Cancer is a really scary thing. It seems like almost every day I either see a patient being diagnosed or hear of another friend being diagnosed with some form of cancer. Ongoing research has offered so many advancements in how we diagnose and treat cancer but still, too many people are turning up with too many forms of cancer. I recently read an article in Harvard Magazine highlighting the hereditary link in certain types of cancers.
The dermatologist in me reads this article and recalls all of the skin cancers that I have seen in patients. Skin cancer is highly heritable but with early detection it is usually 100% curable. If you or a first degree relative have had a history of skin cancer, it is important that all other first degree relatives have regular skin checks by a Board Certified Dermatologist. Educate your family members on the ABCDE’s of skin cancer and on the importance of using sunscreen on a daily basis. Protect your children from UV rays with sunscreen and protective clothing. If you do notice something suspicious on your skin, visit a Board Certified Dermatologist as soon as possible. Early detection is critical!
Back to the article, the optimist in me reads this and considers the fact that 1/3 of cancers are very heritable, which means that 2/3 are not. Think about that for a minute. By reducing exposure to toxic substances and fueling your body with good, clean food, you can actually decrease your likelihood of getting cancer (the non-genetic cancers that is). Our genes are not our destiny and good, clean food can be our best medicine. Even in the instance of highly heritable cancers, environmental modifications can help! Take this example – You have two identical twins with a strong family history of melanoma. One twin is a sun worshiper, smoker, and does not take very good care of himself. The second twin wears sunscreen, avoids the sun, eats well, and exercises plenty. Which twin is more likely to end of up with skin cancer? In my book, it’s genes + environment that usually determines what diseases we get. Science backs up this view point.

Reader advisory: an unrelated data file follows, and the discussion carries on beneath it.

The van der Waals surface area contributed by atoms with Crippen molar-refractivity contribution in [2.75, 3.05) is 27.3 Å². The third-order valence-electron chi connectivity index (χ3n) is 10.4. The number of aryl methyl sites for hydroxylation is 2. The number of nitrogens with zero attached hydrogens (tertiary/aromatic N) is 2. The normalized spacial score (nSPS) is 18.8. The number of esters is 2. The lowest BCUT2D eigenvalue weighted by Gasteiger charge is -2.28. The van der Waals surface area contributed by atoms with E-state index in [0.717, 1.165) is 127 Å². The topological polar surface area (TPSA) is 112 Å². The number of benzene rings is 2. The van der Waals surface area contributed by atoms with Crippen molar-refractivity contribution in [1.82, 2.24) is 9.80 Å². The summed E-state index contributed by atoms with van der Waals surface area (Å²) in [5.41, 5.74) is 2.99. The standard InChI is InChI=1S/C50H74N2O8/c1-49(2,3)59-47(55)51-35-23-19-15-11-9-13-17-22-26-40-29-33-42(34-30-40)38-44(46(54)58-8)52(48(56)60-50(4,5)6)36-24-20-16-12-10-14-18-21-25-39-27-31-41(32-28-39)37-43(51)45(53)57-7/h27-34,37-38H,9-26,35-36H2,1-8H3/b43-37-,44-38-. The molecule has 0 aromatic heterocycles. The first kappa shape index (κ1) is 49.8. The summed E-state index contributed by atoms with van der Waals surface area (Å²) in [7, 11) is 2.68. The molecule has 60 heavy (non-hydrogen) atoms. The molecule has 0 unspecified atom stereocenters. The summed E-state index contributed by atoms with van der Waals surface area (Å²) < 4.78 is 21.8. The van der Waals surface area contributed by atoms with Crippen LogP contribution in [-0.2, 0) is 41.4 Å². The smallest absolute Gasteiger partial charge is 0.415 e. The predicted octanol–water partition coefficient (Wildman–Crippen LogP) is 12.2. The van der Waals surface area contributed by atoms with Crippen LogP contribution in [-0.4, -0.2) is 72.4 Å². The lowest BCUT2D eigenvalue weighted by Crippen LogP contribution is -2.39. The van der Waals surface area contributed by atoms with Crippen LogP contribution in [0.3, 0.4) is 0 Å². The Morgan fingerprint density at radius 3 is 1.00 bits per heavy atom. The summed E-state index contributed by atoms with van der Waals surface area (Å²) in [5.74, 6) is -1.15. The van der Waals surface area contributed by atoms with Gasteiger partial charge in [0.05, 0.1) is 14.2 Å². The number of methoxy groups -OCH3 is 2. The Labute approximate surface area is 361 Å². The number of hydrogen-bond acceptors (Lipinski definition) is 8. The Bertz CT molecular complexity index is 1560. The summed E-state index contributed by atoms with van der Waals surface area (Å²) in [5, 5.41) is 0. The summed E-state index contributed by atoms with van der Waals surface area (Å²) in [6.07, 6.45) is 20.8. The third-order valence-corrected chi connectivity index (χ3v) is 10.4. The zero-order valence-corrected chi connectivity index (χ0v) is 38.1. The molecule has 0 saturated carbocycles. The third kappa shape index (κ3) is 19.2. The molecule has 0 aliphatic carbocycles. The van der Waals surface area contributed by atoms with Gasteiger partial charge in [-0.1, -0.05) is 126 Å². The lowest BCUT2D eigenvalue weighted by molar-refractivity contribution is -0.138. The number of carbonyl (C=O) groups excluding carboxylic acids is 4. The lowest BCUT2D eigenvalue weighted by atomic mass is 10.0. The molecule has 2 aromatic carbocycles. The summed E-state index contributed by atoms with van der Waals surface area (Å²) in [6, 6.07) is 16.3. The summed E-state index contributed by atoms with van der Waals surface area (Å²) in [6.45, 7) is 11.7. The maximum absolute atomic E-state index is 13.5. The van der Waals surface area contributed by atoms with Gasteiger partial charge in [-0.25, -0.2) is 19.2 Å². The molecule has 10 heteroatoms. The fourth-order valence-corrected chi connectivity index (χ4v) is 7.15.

In my home, we have taken steps to proactively limit our exposure to everyday carcinogens. We avoid processed junk food and artificial sweeteners and fuel our bodies with organic foods that are packed with antioxidants which helps to repair damaged cells. We exercise on a regular basis (obesity has been linked to increase risks of certain types of cancers) and encourage an active lifestyle for our children. We don’t smoke and consume alcohol only in moderation. We limit the use of BPA, avoid personal care products that contain certain chemicals like phthalates, sulfates etc and use natural cleaning products. I could fill pages and pages about how we are striving to live ‘clean’. I say strive, because I am practical. I am a working woman, and a mom, and busy just like everyone else. Are we always perfect, no. But, we try our best.
With all of this information, I would like to introduce a new segment that I am planning for my Blog – CLEANhealth. Look for CLEANhealth blog posts and CLEANtips on my social media channels to highlight how I have created a CLEAN environment for my family. I know that this CLEAN lifestyle will help to protect us from many forms of cancer and that is something that gives me comfort.
If you have taken an initiative to create a clean environment for your family, I would love to feature you on my blog. Email me at firstname.lastname@example.org.